Daily World News Digest, 28 February 2017

Libya exposed as “an epicenter for migrant child abuse”

The BBC carries a story today on a Unicef report that says children are suffering from violence and sexual abuse at the hands of smugglers and traffickers, but they rarely report their abuse, for fear of arrest and deportation. Unicef says almost 26,000 children – most of them unaccompanied – crossed the Mediterranean last year. “A Deadly Journey for Children” documents slavery, violence and sexual abuse experienced by huge numbers of vulnerable children making their perilous way to Italy. Libya, as the funnel through which so many journeys pass, has earned itself the shocking reputation as the epicenter of abuse, it says. The report maps 34 known detention centers in Libya, three of them deep in the country’s desert interior. Most are run by the government’s Department for Combating Illegal Migration. But Unicef says that armed groups also hold migrants in an unknown number of unofficial camps. http://bbc.in/2myMy6V

UNHCR reports disappearances on Mediterranean migration route 

ReliefWeb released an article yesterday on UNHCR report that details the impact of increased border restrictions, introduced in 2016, on refugee and migrant movements towards and inside Europe. After the “closure” of the Western Balkan route and the EU-Turkey Statement in March 2016, the number of people reaching Greece via the Eastern Mediterranean route drastically decreased. The Central Mediterranean route from North Africa to Italy has since become the primary entry point to Europe. However, arrival trends in Italy show that the primary nationalities crossing to Greece did not switch in significant numbers to the Central Mediterranean route. Those who came to Italy in 2016 included people in need of international protection, and also victims of trafficking and migrants seeking better lives. In addition, UNHCR has received deeply worrying reports of refugees and migrants kidnapped, held against their will for several days, physically and sexually abused, tortured or extorted by smugglers and criminal gangs at several points along key routes. http://bit.ly/2m649FR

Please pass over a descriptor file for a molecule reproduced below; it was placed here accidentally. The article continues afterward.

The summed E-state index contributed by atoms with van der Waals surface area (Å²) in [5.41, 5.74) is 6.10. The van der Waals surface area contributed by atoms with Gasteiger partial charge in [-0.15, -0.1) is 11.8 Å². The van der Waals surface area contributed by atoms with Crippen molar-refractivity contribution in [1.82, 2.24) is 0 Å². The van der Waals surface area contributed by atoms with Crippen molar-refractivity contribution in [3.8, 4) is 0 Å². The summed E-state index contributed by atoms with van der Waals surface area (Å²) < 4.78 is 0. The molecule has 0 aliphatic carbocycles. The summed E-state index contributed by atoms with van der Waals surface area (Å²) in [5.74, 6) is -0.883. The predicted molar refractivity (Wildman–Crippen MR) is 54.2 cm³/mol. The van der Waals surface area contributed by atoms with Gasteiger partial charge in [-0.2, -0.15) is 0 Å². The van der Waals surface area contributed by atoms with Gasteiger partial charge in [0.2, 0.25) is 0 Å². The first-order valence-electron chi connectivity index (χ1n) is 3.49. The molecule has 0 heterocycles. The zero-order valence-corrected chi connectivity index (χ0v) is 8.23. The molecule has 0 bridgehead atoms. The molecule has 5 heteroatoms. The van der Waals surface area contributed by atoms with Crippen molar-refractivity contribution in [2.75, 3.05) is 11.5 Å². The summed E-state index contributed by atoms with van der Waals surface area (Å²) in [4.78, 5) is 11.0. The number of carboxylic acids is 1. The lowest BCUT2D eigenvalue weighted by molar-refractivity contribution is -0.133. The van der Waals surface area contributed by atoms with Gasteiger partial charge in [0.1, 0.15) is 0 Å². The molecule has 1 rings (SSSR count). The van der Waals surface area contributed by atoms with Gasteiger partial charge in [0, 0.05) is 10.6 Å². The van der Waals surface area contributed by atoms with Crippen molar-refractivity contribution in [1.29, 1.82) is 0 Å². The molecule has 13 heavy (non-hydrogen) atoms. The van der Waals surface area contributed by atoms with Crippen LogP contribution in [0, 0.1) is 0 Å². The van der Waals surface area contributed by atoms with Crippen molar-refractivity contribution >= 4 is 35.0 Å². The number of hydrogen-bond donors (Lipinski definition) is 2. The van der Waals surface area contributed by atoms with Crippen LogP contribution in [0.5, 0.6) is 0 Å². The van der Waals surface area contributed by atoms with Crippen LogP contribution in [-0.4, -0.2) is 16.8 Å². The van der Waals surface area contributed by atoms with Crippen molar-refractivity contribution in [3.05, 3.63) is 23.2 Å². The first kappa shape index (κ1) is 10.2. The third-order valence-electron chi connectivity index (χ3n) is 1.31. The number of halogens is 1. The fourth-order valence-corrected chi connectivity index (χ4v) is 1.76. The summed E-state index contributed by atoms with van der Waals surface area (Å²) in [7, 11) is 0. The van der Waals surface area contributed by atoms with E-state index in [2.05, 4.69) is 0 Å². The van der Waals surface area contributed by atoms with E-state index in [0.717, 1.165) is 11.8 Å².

UN Human Rights Council to review progress in Sri Lanka

Lankaweb reported yesterday that at the current session of the UN Human Rights Council (UNHRC), Sri Lanka is likely to be given more time to meet its commitments under the UNHRC resolution it co-sponsored in September 2015. It says this has aroused criticism from human rights groups and Tamil Diaspora organizations. Officially, 65,000 people have gone missing in Sri Lanka since 1994. The September 2015 resolution is part of the present government’s effort to address the issue of missing persons and other human rights issues. http://bit.ly/2m17UMd

Effort to map mass graves from 1972 to 2008 in Burundi

Lwacu, a news agency from Burundi, reported yesterday that the National Commission for Truth and Reconciliation-CVR has started to identify the number of mass graves in Burundi from the 1972-2008 period. Aloys Batungwanayo, Chairperson of the Association for the Memory and Protection of Humanity against International Crimes- AMEPCI-Gira Ubuntu, was quoted by Lwacu as saying that there are an estimated 2,500 mass graves from this period. “The mass graves are scattered throughout the country. Even in 2016, two mass graves were discovered in Mutakura and Kanyosha neighborhoods of the capital Bujumbura”, he said. http://bit.ly/2m1chH0

Items in Daily World News Digest are summaries of published reports relevant to the issue of missing persons, compiled by ICMP staff. These items do not necessarily reflect the position of ICMP.